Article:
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Still   Listen
noun
Still  n.  
1.
A vessel, boiler, or copper used in the distillation of liquids; specifically, one used for the distillation of alcoholic liquors; a retort. The name is sometimes applied to the whole apparatus used in in vaporization and condensation.
2.
A house where liquors are distilled; a distillery.
Still watcher, a device for indicating the progress of distillation by the density of the liquid given over.






Collaborative International Dictionary of English 0.48








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"Still" Quotes from Famous Books



... discharge of his duty, as sworn champion of the Roman Church, the pope reminded the emperor of the favours he owed that Church, especially mentioning among them his imperial crown: "not that she repented of having so far obliged him, on the contrary, she would rejoice if she could confer on him still greater benefits." ...
— Pope Adrian IV - An Historical Sketch • Richard Raby

... out his term at San Quentin, and when discharged was met at the prison gates by his wife, who had returned from "the States" to receive him. It is thought they went straight to Europe; anyhow, a general power-of-attorney to a lawyer still living among us— from whom I have many of the facts of this simple history—was executed in Paris. This lawyer in a short time sold everything that Hardshaw owned in California, and for years nothing ...
— The Collected Works of Ambrose Bierce, Vol. II: In the Midst of Life: Tales of Soldiers and Civilians • Ambrose Bierce

... they asked the cause, she smiled, and said, They were her sisters, and would come and watch Her grave when she was dead. She never spoke Of her deceiver, father, mother, home, Or child, or heaven, or hell, or God; but still In lonely places walked, and ever gazed Upon the withered stalks, and talked to them; Till wasted to the shadow of her youth, With woe too wide to see beyond—she died; Not unatoned for by imputed blood, Nor by the Spirit that mysterious works, Unsanctified. ...
— Talkers - With Illustrations • John Bate

... the alders and got in two close shots, which rolled him over. It appeared that my first shot had broken his shoulder, as well as cut the lower portion of the heart; but this bear had gone some fifty yards, and was still on his feet, when I came up and finished him off. He was a fair sized bull, six feet two inches in a straight line along the vertebrae, and stood exactly three feet at the shoulders. He had evidently been fighting, for one ear ...
— American Big Game in Its Haunts • Various

... the letter and minute in the morning. Helen was still asleep when Ruth dressed and stole out of the bungalow. Not many of the people on the island, save the cooks and dining-room employees, were astir. But Tom and the boatman—and the Gem—were at the dock ...
— Ruth Fielding on the St. Lawrence - The Queer Old Man of the Thousand Islands • Alice B. Emerson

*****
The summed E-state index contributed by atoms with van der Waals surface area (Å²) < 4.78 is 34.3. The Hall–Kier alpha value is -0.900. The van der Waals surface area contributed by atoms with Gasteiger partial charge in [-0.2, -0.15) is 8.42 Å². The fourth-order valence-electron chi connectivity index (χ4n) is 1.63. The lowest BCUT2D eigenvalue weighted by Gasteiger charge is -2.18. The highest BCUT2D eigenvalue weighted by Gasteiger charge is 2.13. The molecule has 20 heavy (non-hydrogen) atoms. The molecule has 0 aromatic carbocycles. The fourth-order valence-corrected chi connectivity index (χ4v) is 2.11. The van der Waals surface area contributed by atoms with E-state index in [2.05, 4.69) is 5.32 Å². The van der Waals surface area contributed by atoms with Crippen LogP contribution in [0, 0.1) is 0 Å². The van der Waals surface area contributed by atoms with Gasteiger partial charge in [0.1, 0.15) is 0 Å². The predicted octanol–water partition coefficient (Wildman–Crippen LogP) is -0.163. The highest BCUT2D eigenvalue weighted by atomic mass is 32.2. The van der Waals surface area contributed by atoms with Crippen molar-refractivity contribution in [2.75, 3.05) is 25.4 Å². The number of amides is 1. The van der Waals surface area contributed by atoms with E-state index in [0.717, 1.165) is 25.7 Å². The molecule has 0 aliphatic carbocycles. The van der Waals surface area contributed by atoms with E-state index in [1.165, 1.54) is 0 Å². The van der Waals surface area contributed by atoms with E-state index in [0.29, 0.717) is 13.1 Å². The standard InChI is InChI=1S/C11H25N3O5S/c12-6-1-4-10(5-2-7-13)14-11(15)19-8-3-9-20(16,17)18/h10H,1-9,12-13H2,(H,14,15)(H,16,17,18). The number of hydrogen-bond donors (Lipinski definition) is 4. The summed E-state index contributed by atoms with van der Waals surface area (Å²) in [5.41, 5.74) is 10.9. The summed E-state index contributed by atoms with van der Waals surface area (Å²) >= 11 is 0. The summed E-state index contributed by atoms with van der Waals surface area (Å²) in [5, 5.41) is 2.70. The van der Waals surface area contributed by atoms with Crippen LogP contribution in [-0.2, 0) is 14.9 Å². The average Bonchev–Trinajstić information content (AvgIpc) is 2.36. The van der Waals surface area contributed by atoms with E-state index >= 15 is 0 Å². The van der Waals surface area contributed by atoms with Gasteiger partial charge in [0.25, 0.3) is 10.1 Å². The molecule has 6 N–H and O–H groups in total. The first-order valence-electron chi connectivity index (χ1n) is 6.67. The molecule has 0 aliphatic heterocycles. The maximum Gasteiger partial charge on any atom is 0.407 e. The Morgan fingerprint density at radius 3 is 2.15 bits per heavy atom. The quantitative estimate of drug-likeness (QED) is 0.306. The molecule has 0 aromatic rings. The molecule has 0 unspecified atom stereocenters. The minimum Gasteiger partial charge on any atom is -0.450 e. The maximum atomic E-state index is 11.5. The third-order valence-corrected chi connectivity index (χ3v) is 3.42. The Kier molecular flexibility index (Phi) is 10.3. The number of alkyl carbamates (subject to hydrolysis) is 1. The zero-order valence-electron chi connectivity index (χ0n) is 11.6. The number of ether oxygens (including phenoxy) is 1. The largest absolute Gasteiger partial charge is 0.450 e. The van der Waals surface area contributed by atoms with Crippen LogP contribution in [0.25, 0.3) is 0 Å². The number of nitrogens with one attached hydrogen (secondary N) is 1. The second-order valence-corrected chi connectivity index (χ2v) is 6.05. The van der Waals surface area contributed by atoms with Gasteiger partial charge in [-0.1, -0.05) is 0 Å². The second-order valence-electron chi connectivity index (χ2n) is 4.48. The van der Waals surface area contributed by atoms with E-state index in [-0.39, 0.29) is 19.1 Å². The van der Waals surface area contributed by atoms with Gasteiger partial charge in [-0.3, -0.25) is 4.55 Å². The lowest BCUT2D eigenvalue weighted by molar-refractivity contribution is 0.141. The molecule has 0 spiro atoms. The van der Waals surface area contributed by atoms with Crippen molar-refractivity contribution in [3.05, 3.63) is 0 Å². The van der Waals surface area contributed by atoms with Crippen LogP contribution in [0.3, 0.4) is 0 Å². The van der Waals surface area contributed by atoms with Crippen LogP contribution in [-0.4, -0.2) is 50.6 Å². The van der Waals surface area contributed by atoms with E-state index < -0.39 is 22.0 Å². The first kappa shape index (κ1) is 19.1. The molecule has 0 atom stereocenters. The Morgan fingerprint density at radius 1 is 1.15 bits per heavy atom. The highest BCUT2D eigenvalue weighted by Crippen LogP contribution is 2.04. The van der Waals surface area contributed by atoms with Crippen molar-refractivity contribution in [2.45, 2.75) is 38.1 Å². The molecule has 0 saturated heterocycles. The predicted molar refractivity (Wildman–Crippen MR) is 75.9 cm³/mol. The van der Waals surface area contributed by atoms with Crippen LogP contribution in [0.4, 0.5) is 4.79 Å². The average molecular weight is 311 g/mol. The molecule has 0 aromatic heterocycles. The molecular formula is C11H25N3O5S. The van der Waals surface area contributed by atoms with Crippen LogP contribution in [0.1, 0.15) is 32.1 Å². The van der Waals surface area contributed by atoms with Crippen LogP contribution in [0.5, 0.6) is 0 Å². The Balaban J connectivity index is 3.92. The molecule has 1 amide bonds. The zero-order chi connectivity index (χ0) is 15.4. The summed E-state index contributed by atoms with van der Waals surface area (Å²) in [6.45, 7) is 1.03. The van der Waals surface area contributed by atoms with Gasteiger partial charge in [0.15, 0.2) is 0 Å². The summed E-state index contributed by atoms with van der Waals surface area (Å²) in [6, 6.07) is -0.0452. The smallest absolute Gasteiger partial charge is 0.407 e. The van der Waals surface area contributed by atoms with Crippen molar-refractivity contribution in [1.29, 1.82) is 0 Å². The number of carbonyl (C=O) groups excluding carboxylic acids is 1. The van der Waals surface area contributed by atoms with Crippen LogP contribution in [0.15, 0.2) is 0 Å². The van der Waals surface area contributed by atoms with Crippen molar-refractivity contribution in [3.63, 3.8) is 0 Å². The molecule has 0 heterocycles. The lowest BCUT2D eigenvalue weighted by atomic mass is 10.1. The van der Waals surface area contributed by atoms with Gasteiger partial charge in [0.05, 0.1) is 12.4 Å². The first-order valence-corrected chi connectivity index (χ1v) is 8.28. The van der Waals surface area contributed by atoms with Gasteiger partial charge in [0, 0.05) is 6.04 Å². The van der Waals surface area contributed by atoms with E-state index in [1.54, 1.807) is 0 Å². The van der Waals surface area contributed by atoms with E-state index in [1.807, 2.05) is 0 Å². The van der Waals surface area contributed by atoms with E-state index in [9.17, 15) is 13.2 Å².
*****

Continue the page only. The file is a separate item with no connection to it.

... vegetation of India, the fabulous pomp of her temples and her palaces; the men and women with their wild loves and their still wilder hatred; the rigid laws of their faith; all this was strange and fantastic, but the manner in which these men and women felt and acted was familiar to every one. They stood under the influence of a power which is the same to-day that it was a thousand years ago; the same in the tropics ...
— The Northern Light • E. Werner

... were several hundred thousand acres of very rich land under cultivation on the Mexican side, with two or three exceptions there was not a house on any of the ranches that two men could not have built in one day and still observe union hours. Four willow poles driven in the ground, a few crosspieces, a thatch of arrowweed, three strips of plank nailed round the bottom, some mosquito netting, and it was done. A Chinaman would take another ...
— The Desert Fiddler • William H. Hamby

... named the men who were to go, and the whole thing was accomplished with much less apparent suffering than we had supposed possible. Many of the men were not averse to trying their hands at life in the world, for many of their number have been and still are at work for officers, etc., at Hilton Head and Bay Point, etc., with most desirable pecuniary results, but they are afraid of being made to fight. Flora, our heroine, said the women and boys could take care of all the cotton and ...
— Letters from Port Royal - Written at the Time of the Civil War (1862-1868) • Various

... starling : sturno. state : stato; Sxtato; esprimi, diri, aserti. station : stacio, stacidomo. steak : bifsteko. steel : sxtalo. steep : kruta; trempi. steer : direkti, piloti. step : sxtupo; pasxi. steppe : stepo. steward : intendanto. stick : bastono, glui,(—"bills") afisxi. stiff : rigida. still : kvieta; ankoraux, tamen. stimulate : stimuli. sting : piki. stipulate : kondicxi. stock : provizi. stocks : rentoj. stocking : sxtrumpo. stoker : hejtisto. stomach : stomako. stone : sxtono, (of fruit) grajno. stool : skabelo, benketo. stoop ...
— The Esperanto Teacher - A Simple Course for Non-Grammarians • Helen Fryer